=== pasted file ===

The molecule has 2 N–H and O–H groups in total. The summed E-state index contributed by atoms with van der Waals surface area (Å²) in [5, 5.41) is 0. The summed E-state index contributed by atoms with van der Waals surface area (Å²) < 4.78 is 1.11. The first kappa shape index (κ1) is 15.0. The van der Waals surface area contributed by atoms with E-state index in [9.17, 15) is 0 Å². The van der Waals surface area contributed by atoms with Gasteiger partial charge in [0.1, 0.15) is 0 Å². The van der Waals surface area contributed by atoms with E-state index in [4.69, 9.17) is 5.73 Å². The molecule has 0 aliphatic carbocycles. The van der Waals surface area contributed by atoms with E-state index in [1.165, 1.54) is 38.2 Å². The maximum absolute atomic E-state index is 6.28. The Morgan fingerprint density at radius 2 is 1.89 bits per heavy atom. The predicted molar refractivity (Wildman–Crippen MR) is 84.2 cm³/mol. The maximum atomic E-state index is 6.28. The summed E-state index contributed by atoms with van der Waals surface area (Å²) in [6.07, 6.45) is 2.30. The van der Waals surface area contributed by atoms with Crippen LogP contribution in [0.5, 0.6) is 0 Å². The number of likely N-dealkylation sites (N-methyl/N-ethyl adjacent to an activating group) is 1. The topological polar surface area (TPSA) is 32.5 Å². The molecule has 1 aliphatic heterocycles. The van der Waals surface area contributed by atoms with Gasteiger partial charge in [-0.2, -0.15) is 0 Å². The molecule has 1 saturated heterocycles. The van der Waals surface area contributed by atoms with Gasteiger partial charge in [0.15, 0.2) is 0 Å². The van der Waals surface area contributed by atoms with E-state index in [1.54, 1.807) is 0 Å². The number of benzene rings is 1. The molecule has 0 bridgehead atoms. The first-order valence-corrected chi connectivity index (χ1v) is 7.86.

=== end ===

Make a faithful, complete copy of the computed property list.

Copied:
The molecule has 2 N–H and O–H groups in total. The summed E-state index contributed by atoms with van der Waals surface area (Å²) in [5, 5.41) is 0. The summed E-state index contributed by atoms with van der Waals surface area (Å²) < 4.78 is 1.11. The first kappa shape index (κ1) is 15.0. The van der Waals surface area contributed by atoms with E-state index in [9.17, 15) is 0 Å². The van der Waals surface area contributed by atoms with Gasteiger partial charge in [0.1, 0.15) is 0 Å². The van der Waals surface area contributed by atoms with E-state index in [4.69, 9.17) is 5.73 Å². The molecule has 0 aliphatic carbocycles. The van der Waals surface area contributed by atoms with E-state index in [1.165, 1.54) is 38.2 Å². The maximum absolute atomic E-state index is 6.28. The Morgan fingerprint density at radius 2 is 1.89 bits per heavy atom. The predicted molar refractivity (Wildman–Crippen MR) is 84.2 cm³/mol. The maximum atomic E-state index is 6.28. The summed E-state index contributed by atoms with van der Waals surface area (Å²) in [6.07, 6.45) is 2.30. The van der Waals surface area contributed by atoms with Crippen LogP contribution in [0.5, 0.6) is 0 Å². The number of likely N-dealkylation sites (N-methyl/N-ethyl adjacent to an activating group) is 1. The topological polar surface area (TPSA) is 32.5 Å². The molecule has 1 aliphatic heterocycles. The van der Waals surface area contributed by atoms with Gasteiger partial charge in [-0.2, -0.15) is 0 Å². The molecule has 1 saturated heterocycles. The van der Waals surface area contributed by atoms with Gasteiger partial charge in [0.15, 0.2) is 0 Å². The van der Waals surface area contributed by atoms with E-state index in [1.54, 1.807) is 0 Å². The number of benzene rings is 1. The molecule has 0 bridgehead atoms. The first-order valence-corrected chi connectivity index (χ1v) is 7.86.